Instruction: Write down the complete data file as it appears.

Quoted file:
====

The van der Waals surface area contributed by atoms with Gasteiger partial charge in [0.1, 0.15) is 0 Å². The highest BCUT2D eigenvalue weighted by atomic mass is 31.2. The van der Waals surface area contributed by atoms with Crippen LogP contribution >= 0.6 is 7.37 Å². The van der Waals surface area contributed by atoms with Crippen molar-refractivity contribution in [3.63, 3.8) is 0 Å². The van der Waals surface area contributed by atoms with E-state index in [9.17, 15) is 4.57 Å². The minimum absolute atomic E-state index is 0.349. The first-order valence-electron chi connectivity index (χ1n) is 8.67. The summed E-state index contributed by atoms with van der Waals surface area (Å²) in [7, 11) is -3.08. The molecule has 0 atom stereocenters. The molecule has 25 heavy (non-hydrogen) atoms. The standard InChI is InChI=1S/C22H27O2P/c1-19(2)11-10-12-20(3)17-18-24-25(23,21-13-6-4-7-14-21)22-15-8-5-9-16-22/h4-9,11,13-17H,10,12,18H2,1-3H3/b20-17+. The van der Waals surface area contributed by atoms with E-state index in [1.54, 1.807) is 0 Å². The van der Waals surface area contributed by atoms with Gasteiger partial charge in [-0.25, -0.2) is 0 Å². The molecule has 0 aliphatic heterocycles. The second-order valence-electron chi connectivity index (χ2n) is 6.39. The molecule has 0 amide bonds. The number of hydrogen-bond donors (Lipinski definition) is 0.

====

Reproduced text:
The van der Waals surface area contributed by atoms with Gasteiger partial charge in [0.1, 0.15) is 0 Å². The highest BCUT2D eigenvalue weighted by atomic mass is 31.2. The van der Waals surface area contributed by atoms with Crippen LogP contribution >= 0.6 is 7.37 Å². The van der Waals surface area contributed by atoms with Crippen molar-refractivity contribution in [3.63, 3.8) is 0 Å². The van der Waals surface area contributed by atoms with E-state index in [9.17, 15) is 4.57 Å². The minimum absolute atomic E-state index is 0.349. The first-order valence-electron chi connectivity index (χ1n) is 8.67. The summed E-state index contributed by atoms with van der Waals surface area (Å²) in [7, 11) is -3.08. The molecule has 0 atom stereocenters. The molecule has 25 heavy (non-hydrogen) atoms. The standard InChI is InChI=1S/C22H27O2P/c1-19(2)11-10-12-20(3)17-18-24-25(23,21-13-6-4-7-14-21)22-15-8-5-9-16-22/h4-9,11,13-17H,10,12,18H2,1-3H3/b20-17+. The van der Waals surface area contributed by atoms with E-state index in [1.54, 1.807) is 0 Å². The van der Waals surface area contributed by atoms with Gasteiger partial charge in [-0.25, -0.2) is 0 Å². The molecule has 0 aliphatic heterocycles. The second-order valence-electron chi connectivity index (χ2n) is 6.39. The molecule has 0 amide bonds. The number of hydrogen-bond donors (Lipinski definition) is 0.